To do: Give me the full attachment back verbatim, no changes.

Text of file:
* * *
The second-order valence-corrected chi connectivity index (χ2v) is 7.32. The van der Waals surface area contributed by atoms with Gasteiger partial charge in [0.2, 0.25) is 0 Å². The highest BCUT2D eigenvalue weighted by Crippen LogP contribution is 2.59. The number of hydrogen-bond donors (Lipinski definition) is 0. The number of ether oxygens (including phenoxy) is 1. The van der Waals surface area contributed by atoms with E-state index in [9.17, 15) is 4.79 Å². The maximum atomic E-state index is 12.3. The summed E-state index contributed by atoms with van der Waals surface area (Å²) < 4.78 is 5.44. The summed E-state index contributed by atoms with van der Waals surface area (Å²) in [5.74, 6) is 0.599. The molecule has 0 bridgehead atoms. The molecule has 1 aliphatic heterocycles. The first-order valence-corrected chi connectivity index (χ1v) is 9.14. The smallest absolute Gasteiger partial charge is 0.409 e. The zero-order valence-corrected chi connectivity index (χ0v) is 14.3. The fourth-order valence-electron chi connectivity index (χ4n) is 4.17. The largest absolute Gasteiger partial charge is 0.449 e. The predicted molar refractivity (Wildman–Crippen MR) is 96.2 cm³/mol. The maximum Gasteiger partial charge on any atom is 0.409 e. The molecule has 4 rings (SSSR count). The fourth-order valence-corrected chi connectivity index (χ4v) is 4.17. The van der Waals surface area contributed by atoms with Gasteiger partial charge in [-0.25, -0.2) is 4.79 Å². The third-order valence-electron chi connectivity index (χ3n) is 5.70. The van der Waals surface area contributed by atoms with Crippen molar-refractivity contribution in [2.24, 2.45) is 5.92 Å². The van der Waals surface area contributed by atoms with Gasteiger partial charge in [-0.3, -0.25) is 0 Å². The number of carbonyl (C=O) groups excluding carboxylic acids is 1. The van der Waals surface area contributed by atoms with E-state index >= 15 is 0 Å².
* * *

The second-order valence-corrected chi connectivity index (χ2v) is 7.32. The van der Waals surface area contributed by atoms with Gasteiger partial charge in [0.2, 0.25) is 0 Å². The highest BCUT2D eigenvalue weighted by Crippen LogP contribution is 2.59. The number of hydrogen-bond donors (Lipinski definition) is 0. The number of ether oxygens (including phenoxy) is 1. The van der Waals surface area contributed by atoms with E-state index in [9.17, 15) is 4.79 Å². The maximum atomic E-state index is 12.3. The summed E-state index contributed by atoms with van der Waals surface area (Å²) < 4.78 is 5.44. The summed E-state index contributed by atoms with van der Waals surface area (Å²) in [5.74, 6) is 0.599. The molecule has 0 bridgehead atoms. The molecule has 1 aliphatic heterocycles. The first-order valence-corrected chi connectivity index (χ1v) is 9.14. The smallest absolute Gasteiger partial charge is 0.409 e. The zero-order valence-corrected chi connectivity index (χ0v) is 14.3. The fourth-order valence-electron chi connectivity index (χ4n) is 4.17. The largest absolute Gasteiger partial charge is 0.449 e. The predicted molar refractivity (Wildman–Crippen MR) is 96.2 cm³/mol. The maximum Gasteiger partial charge on any atom is 0.409 e. The molecule has 4 rings (SSSR count). The fourth-order valence-corrected chi connectivity index (χ4v) is 4.17. The van der Waals surface area contributed by atoms with Gasteiger partial charge in [-0.25, -0.2) is 4.79 Å². The third-order valence-electron chi connectivity index (χ3n) is 5.70. The van der Waals surface area contributed by atoms with Crippen molar-refractivity contribution in [2.24, 2.45) is 5.92 Å². The van der Waals surface area contributed by atoms with Gasteiger partial charge in [-0.3, -0.25) is 0 Å². The number of carbonyl (C=O) groups excluding carboxylic acids is 1. The van der Waals surface area contributed by atoms with E-state index >= 15 is 0 Å².